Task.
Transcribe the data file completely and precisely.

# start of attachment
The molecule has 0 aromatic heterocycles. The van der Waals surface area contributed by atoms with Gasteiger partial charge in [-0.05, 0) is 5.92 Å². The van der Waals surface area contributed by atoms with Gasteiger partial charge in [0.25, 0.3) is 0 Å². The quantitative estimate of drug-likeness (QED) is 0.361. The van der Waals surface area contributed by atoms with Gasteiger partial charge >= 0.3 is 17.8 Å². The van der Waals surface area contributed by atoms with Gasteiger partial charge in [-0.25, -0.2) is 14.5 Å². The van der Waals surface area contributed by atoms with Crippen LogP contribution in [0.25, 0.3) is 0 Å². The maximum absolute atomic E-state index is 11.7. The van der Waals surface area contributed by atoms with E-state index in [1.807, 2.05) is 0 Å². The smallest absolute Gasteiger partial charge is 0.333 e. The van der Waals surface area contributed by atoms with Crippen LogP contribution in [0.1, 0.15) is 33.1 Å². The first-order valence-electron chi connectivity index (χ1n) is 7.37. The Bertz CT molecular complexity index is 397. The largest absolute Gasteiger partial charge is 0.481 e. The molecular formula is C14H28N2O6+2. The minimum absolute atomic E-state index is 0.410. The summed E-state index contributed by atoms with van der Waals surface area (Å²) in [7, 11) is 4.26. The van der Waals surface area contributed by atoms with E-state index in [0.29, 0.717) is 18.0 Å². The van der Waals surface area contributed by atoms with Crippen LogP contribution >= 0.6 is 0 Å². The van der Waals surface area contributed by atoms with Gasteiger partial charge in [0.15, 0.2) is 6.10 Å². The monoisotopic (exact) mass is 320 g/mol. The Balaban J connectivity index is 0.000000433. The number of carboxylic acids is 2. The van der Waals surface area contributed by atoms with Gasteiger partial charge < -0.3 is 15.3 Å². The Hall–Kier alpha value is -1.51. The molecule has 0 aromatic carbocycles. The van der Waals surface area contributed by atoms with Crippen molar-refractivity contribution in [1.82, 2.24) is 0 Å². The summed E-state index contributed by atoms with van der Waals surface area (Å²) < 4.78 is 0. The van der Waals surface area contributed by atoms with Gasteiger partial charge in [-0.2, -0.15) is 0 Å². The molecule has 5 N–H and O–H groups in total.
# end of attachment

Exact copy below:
The molecule has 0 aromatic heterocycles. The van der Waals surface area contributed by atoms with Gasteiger partial charge in [-0.05, 0) is 5.92 Å². The van der Waals surface area contributed by atoms with Gasteiger partial charge in [0.25, 0.3) is 0 Å². The quantitative estimate of drug-likeness (QED) is 0.361. The van der Waals surface area contributed by atoms with Gasteiger partial charge >= 0.3 is 17.8 Å². The van der Waals surface area contributed by atoms with Gasteiger partial charge in [-0.25, -0.2) is 14.5 Å². The van der Waals surface area contributed by atoms with Crippen LogP contribution in [0.25, 0.3) is 0 Å². The maximum absolute atomic E-state index is 11.7. The van der Waals surface area contributed by atoms with E-state index in [1.807, 2.05) is 0 Å². The smallest absolute Gasteiger partial charge is 0.333 e. The van der Waals surface area contributed by atoms with Crippen LogP contribution in [0.1, 0.15) is 33.1 Å². The first-order valence-electron chi connectivity index (χ1n) is 7.37. The Bertz CT molecular complexity index is 397. The largest absolute Gasteiger partial charge is 0.481 e. The molecular formula is C14H28N2O6+2. The minimum absolute atomic E-state index is 0.410. The summed E-state index contributed by atoms with van der Waals surface area (Å²) in [7, 11) is 4.26. The van der Waals surface area contributed by atoms with E-state index in [0.29, 0.717) is 18.0 Å². The van der Waals surface area contributed by atoms with Crippen LogP contribution >= 0.6 is 0 Å². The van der Waals surface area contributed by atoms with Gasteiger partial charge in [0.15, 0.2) is 6.10 Å². The monoisotopic (exact) mass is 320 g/mol. The Balaban J connectivity index is 0.000000433. The number of carboxylic acids is 2. The van der Waals surface area contributed by atoms with Gasteiger partial charge < -0.3 is 15.3 Å². The Hall–Kier alpha value is -1.51. The molecule has 0 aromatic carbocycles. The van der Waals surface area contributed by atoms with Crippen molar-refractivity contribution in [1.82, 2.24) is 0 Å². The summed E-state index contributed by atoms with van der Waals surface area (Å²) < 4.78 is 0. The van der Waals surface area contributed by atoms with Gasteiger partial charge in [-0.2, -0.15) is 0 Å². The molecule has 5 N–H and O–H groups in total.